In certain embodiments, the disclosed thin-film composite membranes are semi-permeable membranes. That is, the membranes may be prepared so as to be substantially permeable to a liquid (e.g., water) and substantially impermeable to solutes, for example, by properly preparing the selective barrier. As used herein, “solutes” generally refers to materials dissolved, dispersed, or suspended in a liquid. The solutes can be undesirable; in such cases, the membranes can be used to remove the undesired solutes from the liquid, thereby purifying the liquid, and the liquid can be subsequently collected. The solutes can be desirable; in such cases, the membranes can be used to decrease the volume of the liquid, thereby concentrating the solutes, and the solutes can be subsequently collected.

Polymeric membranes currently available are not ideal for osmotically driven membrane processes without painstaking modification of various membrane characteristics. For example, support layer porosity, thickness, tortuosity, and hydrophilicity all play a crucial role in water flux performance across asymmetric semi-permeable membranes.

Indeed, membrane support layers must be thin, highly porous, non-tortuous, and/or hydrophilic if they are to be used in FO and PRO processes. Moreover, these numerous goals must be achieved without sacrificing water permeability and salt rejection.

Selective Barriers

The selective barrier in the disclosed thin-film composite membranes may be a semi-permeable three-dimensional polymer network, such as an aliphatic or aromatic polyamide, aromatic polyhydrazide, poly-bensimidazolone, polyepiamine/amide, polyepiamine/urea, poly-ethyleneimine/urea, sulfonated polyfurane, polybenzimidazole, polypiperazine isophtalamide, a polyether, a polyether-urea, a polyester, or a polyimide or a copolymer thereof or a mixture of any of them. In certain embodiments, the selective barrier may be an aromatic or non-aromatic polyamide, such as residues of a phthaloyl (e.g., isophthaloyl or terephthaloyl) halide, a trimesyl halide, or a mixture thereof. In another example, the polyamide may be residues of diaminobenzene, triaminobenzene, polyetherimine, piperazine or poly-piperazine or residues of a trimesoyl halide and residues of a diaminobenzene. The selective barrier may also comprise residues of trimesoyl chloride and m-phenylenediamine. Further, the selective barrier may be the reaction product of trimesoyl chloride and m-phenylenediamine.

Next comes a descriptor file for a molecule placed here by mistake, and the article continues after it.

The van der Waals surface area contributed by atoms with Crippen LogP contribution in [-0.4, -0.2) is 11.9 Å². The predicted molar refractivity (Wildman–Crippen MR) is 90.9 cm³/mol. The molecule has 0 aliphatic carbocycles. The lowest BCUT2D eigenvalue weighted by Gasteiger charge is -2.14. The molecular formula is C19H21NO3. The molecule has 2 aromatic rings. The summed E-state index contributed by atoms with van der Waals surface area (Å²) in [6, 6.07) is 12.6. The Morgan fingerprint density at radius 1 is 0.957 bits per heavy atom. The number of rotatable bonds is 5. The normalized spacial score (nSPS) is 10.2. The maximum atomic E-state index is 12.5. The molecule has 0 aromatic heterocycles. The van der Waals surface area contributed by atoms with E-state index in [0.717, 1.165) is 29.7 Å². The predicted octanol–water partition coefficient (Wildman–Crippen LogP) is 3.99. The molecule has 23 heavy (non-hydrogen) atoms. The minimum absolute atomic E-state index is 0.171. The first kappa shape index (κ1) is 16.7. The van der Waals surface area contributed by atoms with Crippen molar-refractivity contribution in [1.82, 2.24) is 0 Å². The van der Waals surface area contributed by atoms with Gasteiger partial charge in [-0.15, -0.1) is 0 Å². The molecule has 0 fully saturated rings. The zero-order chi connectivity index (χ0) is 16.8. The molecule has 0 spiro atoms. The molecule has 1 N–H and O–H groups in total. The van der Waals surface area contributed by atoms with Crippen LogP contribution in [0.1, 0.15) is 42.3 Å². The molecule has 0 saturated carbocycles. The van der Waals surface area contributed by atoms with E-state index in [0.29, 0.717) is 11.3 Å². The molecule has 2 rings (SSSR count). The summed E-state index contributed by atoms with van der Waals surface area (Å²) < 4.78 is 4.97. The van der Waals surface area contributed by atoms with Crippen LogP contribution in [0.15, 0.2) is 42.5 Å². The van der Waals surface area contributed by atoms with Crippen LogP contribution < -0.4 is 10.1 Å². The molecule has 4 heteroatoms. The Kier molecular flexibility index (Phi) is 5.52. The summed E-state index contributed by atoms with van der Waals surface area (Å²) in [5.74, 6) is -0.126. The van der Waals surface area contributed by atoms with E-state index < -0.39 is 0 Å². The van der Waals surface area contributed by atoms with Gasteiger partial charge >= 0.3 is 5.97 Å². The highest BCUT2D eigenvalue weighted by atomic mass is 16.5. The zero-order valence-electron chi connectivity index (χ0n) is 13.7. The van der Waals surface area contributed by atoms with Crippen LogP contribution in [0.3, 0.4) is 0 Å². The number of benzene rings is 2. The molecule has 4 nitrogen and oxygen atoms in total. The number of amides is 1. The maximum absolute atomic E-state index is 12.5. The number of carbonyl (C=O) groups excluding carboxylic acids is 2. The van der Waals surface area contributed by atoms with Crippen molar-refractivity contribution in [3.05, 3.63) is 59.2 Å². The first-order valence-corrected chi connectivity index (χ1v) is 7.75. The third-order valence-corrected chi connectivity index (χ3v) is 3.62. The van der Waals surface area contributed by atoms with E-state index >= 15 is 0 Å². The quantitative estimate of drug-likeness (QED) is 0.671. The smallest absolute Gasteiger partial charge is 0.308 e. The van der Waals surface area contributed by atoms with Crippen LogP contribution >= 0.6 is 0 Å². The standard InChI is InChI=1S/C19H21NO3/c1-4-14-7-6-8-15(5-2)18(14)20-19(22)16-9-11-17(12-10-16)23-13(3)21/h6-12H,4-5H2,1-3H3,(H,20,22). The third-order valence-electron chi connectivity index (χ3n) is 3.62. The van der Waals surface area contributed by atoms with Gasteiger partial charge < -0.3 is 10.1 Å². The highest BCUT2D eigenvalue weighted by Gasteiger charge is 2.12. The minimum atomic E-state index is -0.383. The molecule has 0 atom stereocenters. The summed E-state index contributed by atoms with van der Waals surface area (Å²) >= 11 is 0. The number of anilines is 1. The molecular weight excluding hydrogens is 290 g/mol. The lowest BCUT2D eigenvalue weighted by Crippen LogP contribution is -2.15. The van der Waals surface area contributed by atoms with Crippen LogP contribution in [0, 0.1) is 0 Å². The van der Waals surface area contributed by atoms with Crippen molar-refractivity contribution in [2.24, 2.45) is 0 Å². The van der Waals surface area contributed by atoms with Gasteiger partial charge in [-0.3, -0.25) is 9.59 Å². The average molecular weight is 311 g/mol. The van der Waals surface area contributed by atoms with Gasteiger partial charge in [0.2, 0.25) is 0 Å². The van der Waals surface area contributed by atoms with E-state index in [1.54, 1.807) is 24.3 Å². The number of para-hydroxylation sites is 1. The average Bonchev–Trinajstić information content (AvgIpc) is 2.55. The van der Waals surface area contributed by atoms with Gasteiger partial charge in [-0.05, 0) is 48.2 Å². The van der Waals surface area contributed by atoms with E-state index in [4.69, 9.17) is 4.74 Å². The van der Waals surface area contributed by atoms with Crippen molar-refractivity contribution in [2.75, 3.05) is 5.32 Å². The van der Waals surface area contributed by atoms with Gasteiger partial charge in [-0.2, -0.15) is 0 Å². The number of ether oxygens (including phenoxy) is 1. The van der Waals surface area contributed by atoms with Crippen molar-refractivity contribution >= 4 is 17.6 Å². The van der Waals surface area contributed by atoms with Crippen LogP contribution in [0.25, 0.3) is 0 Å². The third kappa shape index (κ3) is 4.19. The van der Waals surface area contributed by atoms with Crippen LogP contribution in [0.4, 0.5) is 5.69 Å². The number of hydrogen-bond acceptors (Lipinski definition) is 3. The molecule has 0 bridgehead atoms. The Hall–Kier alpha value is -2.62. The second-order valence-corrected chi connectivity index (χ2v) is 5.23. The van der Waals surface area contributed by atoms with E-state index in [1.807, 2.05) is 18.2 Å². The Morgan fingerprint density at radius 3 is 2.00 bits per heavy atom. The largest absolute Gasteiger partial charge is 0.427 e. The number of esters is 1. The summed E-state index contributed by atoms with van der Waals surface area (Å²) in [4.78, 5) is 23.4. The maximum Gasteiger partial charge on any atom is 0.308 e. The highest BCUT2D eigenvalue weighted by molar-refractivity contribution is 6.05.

In certain embodiments, the selective barrier may have an average thickness from about 20 nm and about 1,000 nm. For example, the selective barrier may have an average thickness from about 20 nm and about 100 nm, from about 100 nm and about 200 nm, from about 200 nm and about 300 nm, from about 300 nm and about 400 nm, from about 400 nm and about 500 nm, from about 500 nm and about 600 nm, from about 600 nm and about 700 nm, from about 700 nm and about 800 nm, from about 800 nm and about 900 nm, or from about 900 nm and about 1,000 nm.

The selective barrier may be formed on the surface of a porous support via polymerization, for example, via interfacial polymerization. See, for example, U.S. Pat. No. 6,562,266 (incorporated by reference); Cadotte J. E. (1981), U.S. Pat. Nos. 4,259,183 and 4,277,344 (both incorporated by reference); Cadotte, J. E., King, R. S., Majerle, R. J. and Petersen, R. J. (1981) ‘Interfacial Synthesis in the Preparation of Reverse Osmosis Membranes’, Journal of Macromolecular Science, Part A, 15:5, 727-755, and Baker, Richard W. (2004) “Membrane Technology and Applications, Second Edition,” John Wiley & Sons, Ltd.

Composite polyamide membranes are typically prepared by coating a porous polymeric (e.g., polysulfone) support structure with a polyfunctional amine monomer, typically coated from an aqueous solution. Although water is a workable solvent, non-aqueous solvents can also be utilized, such as acetonitrile and dimethylformamide (DMF). A polyfunctional acyl halide monomer (also referred to as acid halide) is subsequently coated on the support, typically from an organic solution. The amine solution is typically coated first on the porous support followed by the acyl halide solution. The monomers can react when in contact, thereby polymerizing to produce a polymer (e.g., polyamide) film at the surface of the support structure. Although one or both of the polyfunctional amine and acyl halide can be applied to the porous support from a solution, they can also be applied by other means, such as by vapor deposition.